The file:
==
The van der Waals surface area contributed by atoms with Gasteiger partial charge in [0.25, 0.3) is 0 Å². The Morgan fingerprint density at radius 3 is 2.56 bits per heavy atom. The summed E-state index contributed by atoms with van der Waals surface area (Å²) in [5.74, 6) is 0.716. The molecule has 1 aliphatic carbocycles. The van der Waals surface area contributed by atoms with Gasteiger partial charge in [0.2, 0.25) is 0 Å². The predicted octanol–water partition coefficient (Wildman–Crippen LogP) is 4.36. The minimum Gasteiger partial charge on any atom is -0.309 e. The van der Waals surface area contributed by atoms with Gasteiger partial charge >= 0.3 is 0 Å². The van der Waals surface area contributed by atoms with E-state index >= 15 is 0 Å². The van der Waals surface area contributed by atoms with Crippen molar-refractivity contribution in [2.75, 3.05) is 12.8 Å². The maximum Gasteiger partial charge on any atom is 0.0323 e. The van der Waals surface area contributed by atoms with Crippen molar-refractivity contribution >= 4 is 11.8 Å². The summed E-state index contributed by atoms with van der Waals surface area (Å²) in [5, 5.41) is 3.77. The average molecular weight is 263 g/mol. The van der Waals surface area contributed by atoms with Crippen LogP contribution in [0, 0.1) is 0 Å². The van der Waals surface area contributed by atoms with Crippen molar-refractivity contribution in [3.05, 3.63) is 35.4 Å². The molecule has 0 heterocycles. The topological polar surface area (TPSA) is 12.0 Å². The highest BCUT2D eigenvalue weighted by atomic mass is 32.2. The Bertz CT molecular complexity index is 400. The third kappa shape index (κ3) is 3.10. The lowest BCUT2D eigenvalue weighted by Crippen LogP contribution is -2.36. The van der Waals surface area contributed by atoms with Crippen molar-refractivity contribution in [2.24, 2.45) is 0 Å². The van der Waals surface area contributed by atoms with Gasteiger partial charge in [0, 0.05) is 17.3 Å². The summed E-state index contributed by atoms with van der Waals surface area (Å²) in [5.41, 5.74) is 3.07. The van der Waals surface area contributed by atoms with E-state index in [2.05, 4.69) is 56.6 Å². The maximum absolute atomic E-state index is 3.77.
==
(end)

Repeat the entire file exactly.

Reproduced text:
The van der Waals surface area contributed by atoms with Gasteiger partial charge in [0.25, 0.3) is 0 Å². The Morgan fingerprint density at radius 3 is 2.56 bits per heavy atom. The summed E-state index contributed by atoms with van der Waals surface area (Å²) in [5.74, 6) is 0.716. The molecule has 1 aliphatic carbocycles. The van der Waals surface area contributed by atoms with Gasteiger partial charge in [0.2, 0.25) is 0 Å². The predicted octanol–water partition coefficient (Wildman–Crippen LogP) is 4.36. The minimum Gasteiger partial charge on any atom is -0.309 e. The van der Waals surface area contributed by atoms with Gasteiger partial charge >= 0.3 is 0 Å². The van der Waals surface area contributed by atoms with E-state index >= 15 is 0 Å². The van der Waals surface area contributed by atoms with Crippen molar-refractivity contribution in [2.75, 3.05) is 12.8 Å². The maximum Gasteiger partial charge on any atom is 0.0323 e. The van der Waals surface area contributed by atoms with Crippen molar-refractivity contribution >= 4 is 11.8 Å². The summed E-state index contributed by atoms with van der Waals surface area (Å²) in [5, 5.41) is 3.77. The average molecular weight is 263 g/mol. The van der Waals surface area contributed by atoms with Crippen LogP contribution in [0, 0.1) is 0 Å². The van der Waals surface area contributed by atoms with Crippen molar-refractivity contribution in [3.05, 3.63) is 35.4 Å². The molecule has 0 heterocycles. The topological polar surface area (TPSA) is 12.0 Å². The highest BCUT2D eigenvalue weighted by atomic mass is 32.2. The Bertz CT molecular complexity index is 400. The third kappa shape index (κ3) is 3.10. The lowest BCUT2D eigenvalue weighted by Crippen LogP contribution is -2.36. The van der Waals surface area contributed by atoms with Crippen molar-refractivity contribution in [2.24, 2.45) is 0 Å². The van der Waals surface area contributed by atoms with Gasteiger partial charge in [0, 0.05) is 17.3 Å². The summed E-state index contributed by atoms with van der Waals surface area (Å²) in [5.41, 5.74) is 3.07. The van der Waals surface area contributed by atoms with E-state index in [2.05, 4.69) is 56.6 Å². The maximum absolute atomic E-state index is 3.77.